Dolittle begins with a lovely animated clip that quickly fleshes out a tragic backstory for Dr. Dolittle, injecting quick and underdeveloped emotion into the story. Not only that, but it quickly fridges Dr. Dolittle’s wife, Lily, establishing why he’s a sad hermit in the movie's exposition. Perhaps if Dolittle had simply been this animation about Dr. Dolittle and Lily exploring the world and rescuing animals, it might have actually been enjoyable.
The thing is Dolittle isn’t offensive to the eyes or sensibilities like Cats. It's just entirely forgettable, sacrificing quality because it's meant for children. There's no redeeming facet to the plot, no heartwarming moral or teaching.
Ultimately, Dolittle is a movie that fails to come together, foregoing character and narrative to connect a series of disparate plot points. The film shifts from a comedy and action to a pirate film and then a dragon–filled fantasy. The aesthetic is oddly anachronistic, set in Victorian England, yet all of the animals retain modern, often American, accents.
Dr. Dolittle is introduced as a strange mix of Tarzan and a Disney princess being dressed by animals. Robert Downey Jr. gruffly mumbles his way through the script with an unidentifiable accent that seems to shift from scene to scene (apparently, it was supposed to be Welsh).
The animals and the humans exist in what feels like two different films, because the animals are actually occasionally funny. Kumail Nanjiani as an anxious ostrich and Craig Robinson (The Office's Darryl Philbin) as an angry squirrel are the only notable performances. The human characters are bland, and there are no main female characters who aren’t animals—and, if this wasn't already implied, none of them are well–developed.
The entire film lacks a sense of whimsy and magic, something that should have been easy to inspire in a movie about talking animals. It was hardly funny, though many lines were delivered with the cadence of a joke. Maybe the well–rendered CGI and cheap laughs will keep children focused on the screen, but, for adults, the film fades into the background almost instantly.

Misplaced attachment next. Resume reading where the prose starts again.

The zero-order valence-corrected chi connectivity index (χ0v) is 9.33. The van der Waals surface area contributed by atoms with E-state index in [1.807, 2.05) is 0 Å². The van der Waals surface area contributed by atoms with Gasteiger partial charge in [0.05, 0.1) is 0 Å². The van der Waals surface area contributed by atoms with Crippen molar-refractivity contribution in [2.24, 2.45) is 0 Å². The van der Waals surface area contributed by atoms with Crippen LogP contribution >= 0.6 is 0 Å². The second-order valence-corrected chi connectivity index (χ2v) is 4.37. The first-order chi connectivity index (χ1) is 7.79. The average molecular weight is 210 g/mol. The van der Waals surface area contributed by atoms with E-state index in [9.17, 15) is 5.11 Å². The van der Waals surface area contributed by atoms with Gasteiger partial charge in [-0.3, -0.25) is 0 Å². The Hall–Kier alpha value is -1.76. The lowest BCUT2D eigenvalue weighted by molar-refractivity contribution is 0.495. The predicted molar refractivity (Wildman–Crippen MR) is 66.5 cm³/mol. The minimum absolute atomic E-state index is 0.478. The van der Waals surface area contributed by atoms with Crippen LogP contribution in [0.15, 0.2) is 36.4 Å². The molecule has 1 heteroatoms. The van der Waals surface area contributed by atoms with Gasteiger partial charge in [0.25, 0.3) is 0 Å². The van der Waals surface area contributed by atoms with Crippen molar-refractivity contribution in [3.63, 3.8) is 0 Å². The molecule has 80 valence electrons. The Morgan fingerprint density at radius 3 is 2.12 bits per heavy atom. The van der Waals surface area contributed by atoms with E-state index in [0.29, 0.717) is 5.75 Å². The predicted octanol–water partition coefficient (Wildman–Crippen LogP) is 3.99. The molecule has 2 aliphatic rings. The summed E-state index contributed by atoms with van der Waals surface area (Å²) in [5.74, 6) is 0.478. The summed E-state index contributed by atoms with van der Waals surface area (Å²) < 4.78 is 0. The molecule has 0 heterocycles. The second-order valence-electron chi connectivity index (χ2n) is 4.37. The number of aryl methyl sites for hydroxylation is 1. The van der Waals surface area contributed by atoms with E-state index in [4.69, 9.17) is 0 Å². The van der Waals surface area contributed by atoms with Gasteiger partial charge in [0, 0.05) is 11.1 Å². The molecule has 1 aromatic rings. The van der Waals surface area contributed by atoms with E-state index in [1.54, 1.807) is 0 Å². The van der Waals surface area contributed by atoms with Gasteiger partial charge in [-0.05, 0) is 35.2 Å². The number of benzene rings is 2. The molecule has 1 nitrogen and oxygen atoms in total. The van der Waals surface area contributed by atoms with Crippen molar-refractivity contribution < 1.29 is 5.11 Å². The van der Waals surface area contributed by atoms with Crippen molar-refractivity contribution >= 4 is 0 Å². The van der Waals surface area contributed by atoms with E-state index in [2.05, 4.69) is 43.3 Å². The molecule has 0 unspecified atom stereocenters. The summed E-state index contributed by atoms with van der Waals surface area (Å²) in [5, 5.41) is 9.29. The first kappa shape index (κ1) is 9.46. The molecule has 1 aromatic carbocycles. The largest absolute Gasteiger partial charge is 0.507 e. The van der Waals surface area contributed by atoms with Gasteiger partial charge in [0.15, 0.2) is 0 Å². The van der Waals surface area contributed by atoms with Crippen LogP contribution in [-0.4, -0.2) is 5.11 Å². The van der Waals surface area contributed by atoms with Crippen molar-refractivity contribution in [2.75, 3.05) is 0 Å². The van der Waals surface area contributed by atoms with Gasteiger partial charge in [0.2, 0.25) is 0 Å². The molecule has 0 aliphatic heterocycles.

Except for one scene. A climactic emotional moment occurs when Dr. Dolittle finally reflects on his all–consuming grief over his wife’s death ... by talking to a dragon. Of course, the dragon is widowed and in pain, proving to be an easy way to pull the movie and its ham–fisted theme about grief together.
But instead, Dr. Dolittle realizes the dragon has an anal blockage and ends up fisting her as she farts in his face.
The whiplash following such an emotional scene almost gave me brain damage, especially because the rest of the movie avoided such cheap, disgusting gags.
The thing is that Dolittle wasn’t a heinous cinematic tragedy—at least those get talked about. It was almost something worse: a very boring movie, a forgettable remake that didn’t need to exist.
With this in mind, it’s shocking to see just how star–studded the cast is, especially among the voice actors. Critically acclaimed actors like Emma Thompson, Rami Malek, and Ralph Fiennes, among many others, provided their considerable acting abilities to this thoroughly mediocre film.
This is a recurring trend among objectively bad animated films. Cats is still burned in the retinas and brains of all who watched it, but, despite everything wrong with it, perhaps the most surprising is how many amazing actors are in it. We’re talking Dame Judi Dench, Idris Elba, and Ian McKellen amongst younger stars. The same thing happened with more traditionally animated films like Sausage Party and The Nut Job.
All of these films boast almost absurdly overqualified casts and low ratings, either among audiences, critics, or both. For animated films, especially with large voice–acting casts, big names are no longer an accurate way to assess the quality of a film.
Perhaps stars are more amenable to take on work in animated films, especially in voice acting positions, because it is a comparatively low–risk venture (though not in the case of Cats, whose cast and crew are still working to distance themselves from the film). After all, if the film is a hit, stars will be associated with extremely popular characters, with the chance to make money from sales of merchandise, like toys. If it’s a flop, most people tend to forget about the name behind the animation.
However, if award–winning actors do this work out of love for the children who will end up watching the film, it is simply tragic that they end up signing on to low–quality, doomed productions.